Landscape Ecology

, Volume 32, Issue 2, pp 239–248 | Cite as

The sounds of silence: regime shifts impoverish marine soundscapes

  • Tullio Rossi
  • Sean D. Connell
  • Ivan NagelkerkenEmail author
Research Article



Regime shifts are well known for driving penetrating ecological change, yet we do not recognise the consequences of these shifts much beyond species diversity and productivity. Sound represents a multidimensional space that carries decision-making information needed for some dispersing species to locate resources and evaluate their quantity and quality.


Here we assessed the effect of regime shifts on marine soundscapes, which we propose has the potential function of strengthening the positive or negative feedbacks that mediate ecosystem shifts.


We tested whether biologically relevant cues are altered by regime shifts in kelp forests and seagrass systems and how specific such shifted soundscapes are to the type of driver; i.e. local pollution (eutrophication) vs. global change (ocean acidification).


Here, we not only provide the first evidence for regime-shifted soundscapes, but also reveal that the modified cues of shifted ecosystems are similar regardless of spatial scale and type of environmental driver. Importantly, biological sounds can act as functional cues for orientation by dispersing larvae, and observed shifts in soundscape loudness may alter this function.


These results open the question as to whether shifted soundscapes provide a functional role in mediating the positive or negative feedbacks that govern the arrival of species associated with driving change or stasis in ecosystem state.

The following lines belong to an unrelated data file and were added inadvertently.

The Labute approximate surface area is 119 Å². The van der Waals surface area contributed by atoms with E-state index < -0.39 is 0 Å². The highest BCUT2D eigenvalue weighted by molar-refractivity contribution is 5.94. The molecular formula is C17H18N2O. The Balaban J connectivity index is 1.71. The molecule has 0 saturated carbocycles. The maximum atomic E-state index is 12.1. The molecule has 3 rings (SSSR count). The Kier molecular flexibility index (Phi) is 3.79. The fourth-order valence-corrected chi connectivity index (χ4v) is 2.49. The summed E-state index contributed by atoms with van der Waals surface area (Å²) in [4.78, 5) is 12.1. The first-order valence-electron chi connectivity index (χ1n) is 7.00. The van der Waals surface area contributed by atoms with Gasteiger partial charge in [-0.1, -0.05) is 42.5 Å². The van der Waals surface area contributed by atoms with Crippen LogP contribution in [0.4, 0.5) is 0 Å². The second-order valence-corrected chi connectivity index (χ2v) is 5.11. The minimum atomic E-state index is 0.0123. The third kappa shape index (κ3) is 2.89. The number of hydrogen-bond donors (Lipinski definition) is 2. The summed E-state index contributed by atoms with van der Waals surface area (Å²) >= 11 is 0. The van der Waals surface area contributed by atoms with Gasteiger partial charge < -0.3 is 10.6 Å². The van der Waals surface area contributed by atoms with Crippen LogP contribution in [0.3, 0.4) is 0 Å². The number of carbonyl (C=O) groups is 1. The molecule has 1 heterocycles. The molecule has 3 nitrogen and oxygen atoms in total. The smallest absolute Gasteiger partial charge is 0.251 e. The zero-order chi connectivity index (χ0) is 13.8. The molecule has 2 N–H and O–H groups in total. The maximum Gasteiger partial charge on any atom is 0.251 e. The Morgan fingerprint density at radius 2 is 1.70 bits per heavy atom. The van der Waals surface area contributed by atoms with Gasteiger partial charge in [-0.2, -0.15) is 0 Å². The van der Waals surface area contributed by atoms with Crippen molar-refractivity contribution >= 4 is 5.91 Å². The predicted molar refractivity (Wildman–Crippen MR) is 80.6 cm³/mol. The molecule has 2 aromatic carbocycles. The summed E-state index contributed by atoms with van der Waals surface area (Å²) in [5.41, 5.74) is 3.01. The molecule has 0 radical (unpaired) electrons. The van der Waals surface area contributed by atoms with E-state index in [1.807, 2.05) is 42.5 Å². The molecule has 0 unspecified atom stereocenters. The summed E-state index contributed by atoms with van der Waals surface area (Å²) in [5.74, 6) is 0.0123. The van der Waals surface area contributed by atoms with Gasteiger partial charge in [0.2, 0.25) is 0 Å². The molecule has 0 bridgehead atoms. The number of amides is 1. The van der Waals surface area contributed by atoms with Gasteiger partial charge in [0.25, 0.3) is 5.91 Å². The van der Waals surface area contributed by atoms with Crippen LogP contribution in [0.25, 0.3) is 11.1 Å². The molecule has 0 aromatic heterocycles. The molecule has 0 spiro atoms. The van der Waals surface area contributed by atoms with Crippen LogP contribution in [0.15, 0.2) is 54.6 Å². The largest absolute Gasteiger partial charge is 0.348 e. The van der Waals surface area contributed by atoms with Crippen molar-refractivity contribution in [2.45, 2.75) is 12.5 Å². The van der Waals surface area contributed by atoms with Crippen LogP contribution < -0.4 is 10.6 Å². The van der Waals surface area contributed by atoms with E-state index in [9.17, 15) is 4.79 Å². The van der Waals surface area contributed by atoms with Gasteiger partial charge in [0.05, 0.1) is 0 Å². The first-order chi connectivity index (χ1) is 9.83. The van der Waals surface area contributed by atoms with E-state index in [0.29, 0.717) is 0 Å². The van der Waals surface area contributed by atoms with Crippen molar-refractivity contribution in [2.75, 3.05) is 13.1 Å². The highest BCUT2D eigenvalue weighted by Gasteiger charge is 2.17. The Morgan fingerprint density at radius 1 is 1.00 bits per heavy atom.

Regime shift Kelp Seagrass Soundscape Snapping shrimps Orientation Population replenishment Ocean acidification Climate change 



This study was supported by Australian Research Council (ARC) Future Fellowship to I.N. (Grant No. FT120100183) and a grant from the Environment Institute (The University of Adelaide). S.D.C. was supported by an ARC Future Fellowship (Grant No. FT0991953).

Author contributions

All authors contributed to the design of the study, collection of the data, and writing of the article. T.R. analysed the data.

Compliance with ethical standards

Conflict of Interest

The authors declare that they have no conflict of interest.

Supplementary material

10980_2016_439_MOESM1_ESM.docx (156 kb)
Supplementary material 1 (DOCX 156 kb)


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Copyright information

© Springer Science+Business Media Dordrecht 2016

Authors and Affiliations

  • Tullio Rossi
    • 1
  • Sean D. Connell
    • 1
  • Ivan Nagelkerken
    • 1
    Email author
  1. 1.Southern Seas Ecology Laboratories, School of Biological Sciences and The Environment InstituteThe University of AdelaideAdelaideAustralia

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